Throughout human history, total lunar eclipses have inspired a range of emotions, and seeing such events are an amazing experience. Four total eclipses are coming up in the next 17 months, and while you can view those displays from many kinds of sites, enjoying the phenomenon in a dramatic natural setting like a National Park Service site would be a bonus for many of us.
The first of the four events, a total lunar eclipse, will be visible across North America, and depending upon your location, will occur late on the night of April 14 or during the early morning hours on April 15.
According to information from NASA," the April 15th eclipse begins at 2 a.m. Eastern time when the edge of the Moon first enters the amber core of Earth’s shadow. Totality occurs during a 78- minute interval beginning around 3 o’clock in the morning on the east coast, midnight on the west coast. Weather permitting, the red Moon will be easy to see across the entirety of North America."
That viewing opportunity ushers in a lunar eclipse tetrad—a series of four consecutive total eclipses occurring at approximately six-month intervals. The total eclipse of April 15, 2014, will be followed by another on Oct. 8, 2014, yet another on April 4, 2015, and the final in the set on Sept. 28, 2015.
"The most unique thing about the 2014-2015 tetrad is that all of them are visible for all or parts of the USA," says longtime NASA eclipse expert Fred Espenak.
"During the 21st century, there are 9 sets of tetrads, so I would describe tetrads as a frequent occurrence in the current pattern of lunar eclipses," says Espenak. "But this has not always been the case. During the three hundred year interval from 1600 to 1900, for instance, there were no tetrads at all."
Several National Park Service areas are offering special programs to help visitors enjoy the April 14/15 eclipse.
One such location is Great Basin National Park, home of "one of the last true dark skies in America." The park has an active night sky program throughout the year, and on the night of April 14, rangers there "will have their multiple high-powered telescopes trained on the Moon during the eclipse phases." The free event, at the Lehman Caves Visitor Center, will begin at 10:00 p.m. at the penumbral eclipse and run through the total eclipse. Click here for more information.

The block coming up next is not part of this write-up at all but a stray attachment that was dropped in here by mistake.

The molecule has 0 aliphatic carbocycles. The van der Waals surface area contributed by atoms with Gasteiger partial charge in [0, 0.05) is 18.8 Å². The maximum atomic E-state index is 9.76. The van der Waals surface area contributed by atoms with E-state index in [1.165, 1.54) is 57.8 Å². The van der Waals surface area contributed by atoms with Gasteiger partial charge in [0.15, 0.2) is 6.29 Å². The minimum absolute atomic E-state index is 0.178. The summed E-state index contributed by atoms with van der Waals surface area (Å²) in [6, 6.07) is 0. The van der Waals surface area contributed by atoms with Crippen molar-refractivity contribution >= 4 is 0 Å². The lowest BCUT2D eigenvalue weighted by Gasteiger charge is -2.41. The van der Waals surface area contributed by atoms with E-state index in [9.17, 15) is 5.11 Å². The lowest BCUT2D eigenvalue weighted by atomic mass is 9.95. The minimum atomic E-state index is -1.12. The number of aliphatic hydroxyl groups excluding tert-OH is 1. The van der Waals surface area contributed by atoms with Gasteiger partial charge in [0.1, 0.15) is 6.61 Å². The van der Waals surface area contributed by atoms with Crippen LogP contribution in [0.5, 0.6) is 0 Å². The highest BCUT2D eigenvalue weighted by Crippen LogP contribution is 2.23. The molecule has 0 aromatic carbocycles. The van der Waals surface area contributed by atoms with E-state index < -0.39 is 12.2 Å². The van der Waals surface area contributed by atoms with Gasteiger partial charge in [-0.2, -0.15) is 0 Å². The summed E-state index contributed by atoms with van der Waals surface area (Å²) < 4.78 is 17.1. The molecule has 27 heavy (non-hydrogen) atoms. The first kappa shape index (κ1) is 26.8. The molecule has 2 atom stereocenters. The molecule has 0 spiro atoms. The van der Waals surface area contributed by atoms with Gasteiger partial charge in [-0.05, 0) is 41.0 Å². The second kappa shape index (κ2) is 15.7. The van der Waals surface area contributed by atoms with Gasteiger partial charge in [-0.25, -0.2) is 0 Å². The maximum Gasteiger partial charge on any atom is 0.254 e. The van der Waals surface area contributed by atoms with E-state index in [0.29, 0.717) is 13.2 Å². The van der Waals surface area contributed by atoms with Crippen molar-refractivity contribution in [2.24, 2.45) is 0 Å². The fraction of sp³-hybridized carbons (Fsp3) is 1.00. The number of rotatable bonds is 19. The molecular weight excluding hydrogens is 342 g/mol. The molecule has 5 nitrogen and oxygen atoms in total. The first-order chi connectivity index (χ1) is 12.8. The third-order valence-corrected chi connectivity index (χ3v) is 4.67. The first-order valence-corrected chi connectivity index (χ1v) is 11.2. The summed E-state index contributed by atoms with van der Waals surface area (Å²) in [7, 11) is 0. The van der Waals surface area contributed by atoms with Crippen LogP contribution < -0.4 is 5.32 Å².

Similar activities are scheduled from 1:30 a.m. to 5:30 a.m. on April 15 at Sleeping Bear Dunes National Lakeshore. That park hosts special night sky programs April through October, and the upcoming lunar eclipse offers a great kickoff to this year's schedule. You'll find the details you need to participate here.
If you're considering viewing the eclipse from a park or any other public place, it would be a good idea to confirm in advance that the area is open in the hours after midnight. Some smaller parks, especially historical sites and those in urban areas, are closed late at night to help prevent vandalism and similar problems.
NASA experts say the moon appears to be red during a total eclipse, but why is that the case? Here's their explanation.
"A quick trip to the Moon provides the answer: Imagine yourself standing on a dusty lunar plain looking up at the sky. Overhead hangs Earth, nightside down, completely hiding the sun behind it. The eclipse is underway."
"You might expect Earth seen in this way to be utterly dark, but it's not. The rim of the planet is on fire! As you scan your eye around Earth's circumference, you're seeing every sunrise and every sunset in the world, all of them, all at once. This incredible light beams into the heart of Earth's shadow, filling it with a coppery glow and transforming the Moon into a great red orb."
Whether you view the upcoming total eclipse from somewhere near your home or a special location like a park, if the weather cooperates, it will be quite a site. More information about the lunar eclipses can be found on NASA's eclipse home page.